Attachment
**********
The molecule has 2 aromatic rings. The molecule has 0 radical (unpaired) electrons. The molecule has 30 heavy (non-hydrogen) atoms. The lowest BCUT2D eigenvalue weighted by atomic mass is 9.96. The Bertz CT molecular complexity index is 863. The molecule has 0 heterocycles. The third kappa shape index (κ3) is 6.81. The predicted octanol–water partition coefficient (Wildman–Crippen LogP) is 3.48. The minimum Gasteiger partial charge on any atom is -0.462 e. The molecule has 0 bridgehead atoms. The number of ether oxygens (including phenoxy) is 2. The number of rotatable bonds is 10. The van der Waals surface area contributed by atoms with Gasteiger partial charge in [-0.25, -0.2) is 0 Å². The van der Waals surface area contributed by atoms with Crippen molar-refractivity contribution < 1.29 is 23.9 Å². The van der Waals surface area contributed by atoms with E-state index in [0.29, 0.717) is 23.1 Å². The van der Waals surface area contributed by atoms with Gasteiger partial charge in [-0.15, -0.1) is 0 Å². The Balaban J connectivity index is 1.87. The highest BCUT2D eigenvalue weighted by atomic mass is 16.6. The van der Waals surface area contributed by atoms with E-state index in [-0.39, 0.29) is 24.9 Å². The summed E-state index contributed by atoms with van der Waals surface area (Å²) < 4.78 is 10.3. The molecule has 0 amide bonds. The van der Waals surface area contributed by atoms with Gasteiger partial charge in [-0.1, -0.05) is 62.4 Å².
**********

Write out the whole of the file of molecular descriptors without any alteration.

The molecule has 2 aromatic rings. The molecule has 0 radical (unpaired) electrons. The molecule has 30 heavy (non-hydrogen) atoms. The lowest BCUT2D eigenvalue weighted by atomic mass is 9.96. The Bertz CT molecular complexity index is 863. The molecule has 0 heterocycles. The third kappa shape index (κ3) is 6.81. The predicted octanol–water partition coefficient (Wildman–Crippen LogP) is 3.48. The minimum Gasteiger partial charge on any atom is -0.462 e. The molecule has 0 bridgehead atoms. The number of ether oxygens (including phenoxy) is 2. The number of rotatable bonds is 10. The van der Waals surface area contributed by atoms with Gasteiger partial charge in [-0.25, -0.2) is 0 Å². The van der Waals surface area contributed by atoms with Crippen molar-refractivity contribution < 1.29 is 23.9 Å². The van der Waals surface area contributed by atoms with E-state index in [0.29, 0.717) is 23.1 Å². The van der Waals surface area contributed by atoms with Gasteiger partial charge in [-0.15, -0.1) is 0 Å². The Balaban J connectivity index is 1.87. The highest BCUT2D eigenvalue weighted by atomic mass is 16.6. The van der Waals surface area contributed by atoms with E-state index in [-0.39, 0.29) is 24.9 Å². The summed E-state index contributed by atoms with van der Waals surface area (Å²) < 4.78 is 10.3. The molecule has 0 amide bonds. The van der Waals surface area contributed by atoms with Gasteiger partial charge in [-0.1, -0.05) is 62.4 Å².